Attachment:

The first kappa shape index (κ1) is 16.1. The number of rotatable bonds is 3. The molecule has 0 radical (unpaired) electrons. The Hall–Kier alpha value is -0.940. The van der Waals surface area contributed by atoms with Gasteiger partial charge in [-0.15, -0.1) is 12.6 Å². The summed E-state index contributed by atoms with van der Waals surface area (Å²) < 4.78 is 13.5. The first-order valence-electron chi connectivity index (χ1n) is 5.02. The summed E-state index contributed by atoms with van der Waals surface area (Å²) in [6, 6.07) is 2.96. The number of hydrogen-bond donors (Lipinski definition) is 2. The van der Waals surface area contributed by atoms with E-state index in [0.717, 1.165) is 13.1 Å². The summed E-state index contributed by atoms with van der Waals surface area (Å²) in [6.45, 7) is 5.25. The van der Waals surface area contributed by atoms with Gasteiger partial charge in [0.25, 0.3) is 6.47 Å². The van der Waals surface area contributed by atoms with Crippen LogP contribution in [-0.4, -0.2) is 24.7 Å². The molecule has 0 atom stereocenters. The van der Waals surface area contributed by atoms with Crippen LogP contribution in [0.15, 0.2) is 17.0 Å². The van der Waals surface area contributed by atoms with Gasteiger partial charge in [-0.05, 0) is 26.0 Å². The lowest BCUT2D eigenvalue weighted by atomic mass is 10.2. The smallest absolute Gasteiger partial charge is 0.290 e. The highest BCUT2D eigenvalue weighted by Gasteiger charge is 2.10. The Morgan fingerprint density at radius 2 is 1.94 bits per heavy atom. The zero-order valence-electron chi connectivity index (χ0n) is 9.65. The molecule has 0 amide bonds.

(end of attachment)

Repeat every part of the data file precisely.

The first kappa shape index (κ1) is 16.1. The number of rotatable bonds is 3. The molecule has 0 radical (unpaired) electrons. The Hall–Kier alpha value is -0.940. The van der Waals surface area contributed by atoms with Gasteiger partial charge in [-0.15, -0.1) is 12.6 Å². The summed E-state index contributed by atoms with van der Waals surface area (Å²) < 4.78 is 13.5. The first-order valence-electron chi connectivity index (χ1n) is 5.02. The summed E-state index contributed by atoms with van der Waals surface area (Å²) in [6, 6.07) is 2.96. The number of hydrogen-bond donors (Lipinski definition) is 2. The van der Waals surface area contributed by atoms with E-state index in [0.717, 1.165) is 13.1 Å². The summed E-state index contributed by atoms with van der Waals surface area (Å²) in [6.45, 7) is 5.25. The van der Waals surface area contributed by atoms with Gasteiger partial charge in [0.25, 0.3) is 6.47 Å². The van der Waals surface area contributed by atoms with Crippen LogP contribution in [-0.4, -0.2) is 24.7 Å². The molecule has 0 atom stereocenters. The van der Waals surface area contributed by atoms with Crippen LogP contribution in [0.15, 0.2) is 17.0 Å². The van der Waals surface area contributed by atoms with Gasteiger partial charge in [-0.05, 0) is 26.0 Å². The lowest BCUT2D eigenvalue weighted by atomic mass is 10.2. The smallest absolute Gasteiger partial charge is 0.290 e. The highest BCUT2D eigenvalue weighted by Gasteiger charge is 2.10. The Morgan fingerprint density at radius 2 is 1.94 bits per heavy atom. The zero-order valence-electron chi connectivity index (χ0n) is 9.65. The molecule has 0 amide bonds.